Thanksgiving, Schmanksgiving

Thanksgiving done differently.

I need everyone to know just how normally we began. I keep saying this! I mean, my family was NORMAL! I grew up normal, the Goose and I were normal when we married. When I had babies, I was a really good mom. They had schedules, both slept all the way through the night before three weeks, ate right, took baths. I read a story every night, we listened to Wee Bible Songs in the car. They had my parents as the best grandparents who ever lived. I believe this could be at the heart of the issue.

When my parents passed away, we just went to hell in a monogrammed handbag. 

Also, my house might have something to do with it. We moved out here in the sticks before the wave arrived. The house, ugly and sprawling, sat for two years without anyone making an offer. Thank goodness one of the only three talents I possess is design. I was in the business and the Goose has “an eye” as well (oh, I’m going to catch hell for saying this) and we saw through all its scary bluster and blue carpet. That said, it has been a monster of a house that my mother-in-law said I would never be able to keep clean. I refuse to make a snide posthumous remark here. It would just be too easy and those of you with monster-in-laws can fill in the blanks.

If it were just us four, we might have held it together. But no, living with us we’ve had one snarky foster child, one bi-polar uncle, two hospice patients, Shep’s traveling circus of friends, Cricket’s boyfriends, 25 fawns, numerous opossums, snakes, squirrels, two house rabbits, two house pigs, multiple dogs and cats, way too many housekeepers with personal issues, visiting relatives, oh and a frog that escaped and was seen for years just sitting in the sun in various rooms. We have played thousands of games of sardines in the dark and have managed to retrieve each and every person without much damage to their soul or body. There has been more covert smooching in my basement than anywhere in the county, I shudder to think. Kids have ridden mattresses down the stairs. At least one million drinks have been spilled by probably one million kids. There have been so many bonfires that the smell of woodsmoke is ingrained in our very hearts. Things have been launched, set afire, catapulted and a coconut bra was thrown through a new giant TV. A sheep has run through my house on more than one occasion, not to mention the craziness that goes on in my barn. It is insane.

I’m planning for Thanksgiving now. Growing up, I only ate downtown at beautiful hotel buffets for Thanksgiving dinner. Yes, the ones with omelet makers in tall hats ready to jump to satisfy my gastronomical desires. Just my little family, well behaved and nicely dressed (I was an only child). There was always a harp playing, artichoke salad, little tarts for dessert. As an adult, I’ve run the half marathon most years downtown. This year, though, I am lazy and out of shape and so we are having a “bastards” dinner here for those of us without families in town, or whose loved ones have gone. The diversity in our group is enormous. I would have never imagined that my “family” would grow to be what we are but I love it. Stop asking yourself what I’ll do about cooking. With heartfelt apologies to the two turkeys, Arlo 2 and Marlin, and two pigs, Orson and Babette, in my family, you know I’ll order in for the carnivores at my table. Kids will be drinking Kool-aid from my grandmother’s crystal and that will be okay. Adults will be telling stories, exaggerating, and loosening their belts. There will be laborious cocktails in silver shakers, wine will flow and things will get broken. Some will take walks. Sheep will graze on the lawn and all will be right with the world.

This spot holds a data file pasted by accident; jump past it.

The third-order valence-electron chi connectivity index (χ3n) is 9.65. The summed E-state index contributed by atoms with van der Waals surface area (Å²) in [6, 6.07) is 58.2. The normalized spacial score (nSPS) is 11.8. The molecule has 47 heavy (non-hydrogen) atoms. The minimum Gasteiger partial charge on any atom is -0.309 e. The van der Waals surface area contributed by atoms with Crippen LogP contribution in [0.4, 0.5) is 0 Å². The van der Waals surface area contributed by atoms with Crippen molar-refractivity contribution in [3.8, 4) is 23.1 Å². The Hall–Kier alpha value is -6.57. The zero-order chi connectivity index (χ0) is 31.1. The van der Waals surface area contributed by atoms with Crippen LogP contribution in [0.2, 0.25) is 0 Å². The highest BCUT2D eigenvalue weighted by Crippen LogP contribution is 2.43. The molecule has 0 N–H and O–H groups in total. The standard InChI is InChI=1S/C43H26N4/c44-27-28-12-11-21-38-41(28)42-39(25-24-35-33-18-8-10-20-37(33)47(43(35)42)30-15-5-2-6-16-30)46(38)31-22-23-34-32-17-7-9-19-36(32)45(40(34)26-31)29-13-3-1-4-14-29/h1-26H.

Judging by television, maybe families aren’t the same normal they were when we were growing up. When I look at my list of guests, I feel so blessed that, even though my everyday group of friends are with their families, there is always room for other friendships to grow and become closer and we can fill in for those who we miss so much it hurts, like my mother and dad. I am so excited and hoping to add anyone else who wants to come. I don’t care if people have to eat on the stairs, I want a real Thanksgiving, because sometimes I think we all forget to be thankful. This year, I am going to stop and be thankful in the moment that anyone loves me and that I have all of these people to love right back.

Everyone is invited. I can tell you this, there will be lots of non-poisonous food not made by me, barrels of wine, tons of laughter, music playing in the background (probably Jerry Garcia, not a harp, but anyway…) and time to be thankful for all the love for which this creaky, lovely old house with hidden rooms and uneven floors has had the room. Ya’ll come on, ya hear, and bring a casserole! 

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Deb Gravitt November 23, 2012 at 10:09 PM
Sounds like an awesome Thanksgiving! It's the crazy things and the things that go wrong that make the best memories! Thanks for sharing this!!
jody tropeano November 24, 2012 at 01:06 PM
Love the way you write, if only all of those reading could grasp the truth behind the story. Keep it up....there is something to be gained by anyone who reads your posts.
Nick Nola November 24, 2012 at 09:22 PM
I seriously heard the crowds at Golden Corral were enormous. I guess the grandmas are all gone
Karen O'Keefe November 27, 2012 at 08:00 PM
You have a gift for writing. I hope it is counted as one of your your 3 gifts. Hope your celebration was awesome!
Elexis Hays November 28, 2012 at 12:12 AM
Thank you all for reading and commenting on our craziness! That our lunacy strikes a chord with others gives me hope that we aren't too far out there yet. Thanks again!


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